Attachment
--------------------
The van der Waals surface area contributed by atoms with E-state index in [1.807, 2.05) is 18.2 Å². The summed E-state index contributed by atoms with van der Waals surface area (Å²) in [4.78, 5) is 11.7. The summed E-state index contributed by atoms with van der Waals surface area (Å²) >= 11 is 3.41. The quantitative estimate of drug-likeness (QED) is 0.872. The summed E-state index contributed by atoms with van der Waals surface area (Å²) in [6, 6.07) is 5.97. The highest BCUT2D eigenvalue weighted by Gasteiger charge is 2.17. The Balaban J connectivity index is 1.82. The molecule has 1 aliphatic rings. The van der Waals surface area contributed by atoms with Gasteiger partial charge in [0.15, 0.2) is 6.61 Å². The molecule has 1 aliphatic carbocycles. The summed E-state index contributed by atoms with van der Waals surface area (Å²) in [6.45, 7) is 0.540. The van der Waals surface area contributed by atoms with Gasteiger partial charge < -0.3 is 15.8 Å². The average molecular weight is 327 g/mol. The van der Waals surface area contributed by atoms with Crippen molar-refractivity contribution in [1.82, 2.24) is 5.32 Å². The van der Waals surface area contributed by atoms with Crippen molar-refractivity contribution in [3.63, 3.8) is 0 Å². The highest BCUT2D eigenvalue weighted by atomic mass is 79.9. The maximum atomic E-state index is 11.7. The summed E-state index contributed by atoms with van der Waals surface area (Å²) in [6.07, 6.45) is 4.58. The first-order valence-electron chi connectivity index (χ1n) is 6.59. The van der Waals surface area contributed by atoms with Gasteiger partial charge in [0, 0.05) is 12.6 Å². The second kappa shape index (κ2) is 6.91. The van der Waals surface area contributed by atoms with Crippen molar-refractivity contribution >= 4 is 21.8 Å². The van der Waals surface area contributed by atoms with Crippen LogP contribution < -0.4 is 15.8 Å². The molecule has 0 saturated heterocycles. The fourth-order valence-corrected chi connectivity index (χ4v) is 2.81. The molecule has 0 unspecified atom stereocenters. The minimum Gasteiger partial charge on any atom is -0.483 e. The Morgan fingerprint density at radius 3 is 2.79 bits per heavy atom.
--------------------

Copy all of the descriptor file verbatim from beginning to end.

The van der Waals surface area contributed by atoms with E-state index in [1.807, 2.05) is 18.2 Å². The summed E-state index contributed by atoms with van der Waals surface area (Å²) in [4.78, 5) is 11.7. The summed E-state index contributed by atoms with van der Waals surface area (Å²) >= 11 is 3.41. The quantitative estimate of drug-likeness (QED) is 0.872. The summed E-state index contributed by atoms with van der Waals surface area (Å²) in [6, 6.07) is 5.97. The highest BCUT2D eigenvalue weighted by Gasteiger charge is 2.17. The Balaban J connectivity index is 1.82. The molecule has 1 aliphatic rings. The van der Waals surface area contributed by atoms with Gasteiger partial charge in [0.15, 0.2) is 6.61 Å². The molecule has 1 aliphatic carbocycles. The summed E-state index contributed by atoms with van der Waals surface area (Å²) in [6.45, 7) is 0.540. The van der Waals surface area contributed by atoms with Gasteiger partial charge < -0.3 is 15.8 Å². The average molecular weight is 327 g/mol. The van der Waals surface area contributed by atoms with Crippen molar-refractivity contribution in [1.82, 2.24) is 5.32 Å². The van der Waals surface area contributed by atoms with Crippen molar-refractivity contribution in [3.63, 3.8) is 0 Å². The highest BCUT2D eigenvalue weighted by atomic mass is 79.9. The maximum atomic E-state index is 11.7. The summed E-state index contributed by atoms with van der Waals surface area (Å²) in [6.07, 6.45) is 4.58. The first-order valence-electron chi connectivity index (χ1n) is 6.59. The van der Waals surface area contributed by atoms with Gasteiger partial charge in [0, 0.05) is 12.6 Å². The second kappa shape index (κ2) is 6.91. The van der Waals surface area contributed by atoms with Crippen molar-refractivity contribution >= 4 is 21.8 Å². The van der Waals surface area contributed by atoms with Crippen LogP contribution < -0.4 is 15.8 Å². The molecule has 0 saturated heterocycles. The fourth-order valence-corrected chi connectivity index (χ4v) is 2.81. The molecule has 0 unspecified atom stereocenters. The minimum Gasteiger partial charge on any atom is -0.483 e. The Morgan fingerprint density at radius 3 is 2.79 bits per heavy atom.